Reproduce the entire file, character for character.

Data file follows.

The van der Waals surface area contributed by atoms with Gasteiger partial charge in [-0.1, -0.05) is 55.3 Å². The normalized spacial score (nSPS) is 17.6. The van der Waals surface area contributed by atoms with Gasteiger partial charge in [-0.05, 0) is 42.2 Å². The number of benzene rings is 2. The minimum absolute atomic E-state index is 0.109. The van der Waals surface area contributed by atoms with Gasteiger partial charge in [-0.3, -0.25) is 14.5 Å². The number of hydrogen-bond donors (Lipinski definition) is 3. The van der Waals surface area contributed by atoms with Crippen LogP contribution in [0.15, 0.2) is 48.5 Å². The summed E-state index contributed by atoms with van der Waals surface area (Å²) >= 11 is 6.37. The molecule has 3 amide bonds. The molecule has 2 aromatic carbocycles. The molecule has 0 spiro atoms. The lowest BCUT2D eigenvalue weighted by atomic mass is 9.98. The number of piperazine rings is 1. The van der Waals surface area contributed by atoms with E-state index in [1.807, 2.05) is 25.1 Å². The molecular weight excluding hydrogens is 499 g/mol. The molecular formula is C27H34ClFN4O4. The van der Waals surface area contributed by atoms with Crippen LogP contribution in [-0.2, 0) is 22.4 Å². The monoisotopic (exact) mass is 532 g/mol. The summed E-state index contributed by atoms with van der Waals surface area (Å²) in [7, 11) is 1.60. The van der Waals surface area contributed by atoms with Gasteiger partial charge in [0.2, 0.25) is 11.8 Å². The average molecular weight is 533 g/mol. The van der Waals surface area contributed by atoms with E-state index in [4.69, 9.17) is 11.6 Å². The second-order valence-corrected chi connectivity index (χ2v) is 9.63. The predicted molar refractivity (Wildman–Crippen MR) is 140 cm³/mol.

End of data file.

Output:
The van der Waals surface area contributed by atoms with Gasteiger partial charge in [-0.1, -0.05) is 55.3 Å². The normalized spacial score (nSPS) is 17.6. The van der Waals surface area contributed by atoms with Gasteiger partial charge in [-0.05, 0) is 42.2 Å². The number of benzene rings is 2. The minimum absolute atomic E-state index is 0.109. The van der Waals surface area contributed by atoms with Gasteiger partial charge in [-0.3, -0.25) is 14.5 Å². The number of hydrogen-bond donors (Lipinski definition) is 3. The van der Waals surface area contributed by atoms with Crippen LogP contribution in [0.15, 0.2) is 48.5 Å². The summed E-state index contributed by atoms with van der Waals surface area (Å²) >= 11 is 6.37. The molecule has 3 amide bonds. The molecule has 2 aromatic carbocycles. The molecule has 0 spiro atoms. The lowest BCUT2D eigenvalue weighted by atomic mass is 9.98. The number of piperazine rings is 1. The van der Waals surface area contributed by atoms with E-state index in [1.807, 2.05) is 25.1 Å². The molecular weight excluding hydrogens is 499 g/mol. The molecular formula is C27H34ClFN4O4. The van der Waals surface area contributed by atoms with Crippen LogP contribution in [-0.2, 0) is 22.4 Å². The monoisotopic (exact) mass is 532 g/mol. The summed E-state index contributed by atoms with van der Waals surface area (Å²) in [7, 11) is 1.60. The van der Waals surface area contributed by atoms with Gasteiger partial charge in [0.2, 0.25) is 11.8 Å². The average molecular weight is 533 g/mol. The van der Waals surface area contributed by atoms with E-state index in [4.69, 9.17) is 11.6 Å². The second-order valence-corrected chi connectivity index (χ2v) is 9.63. The predicted molar refractivity (Wildman–Crippen MR) is 140 cm³/mol.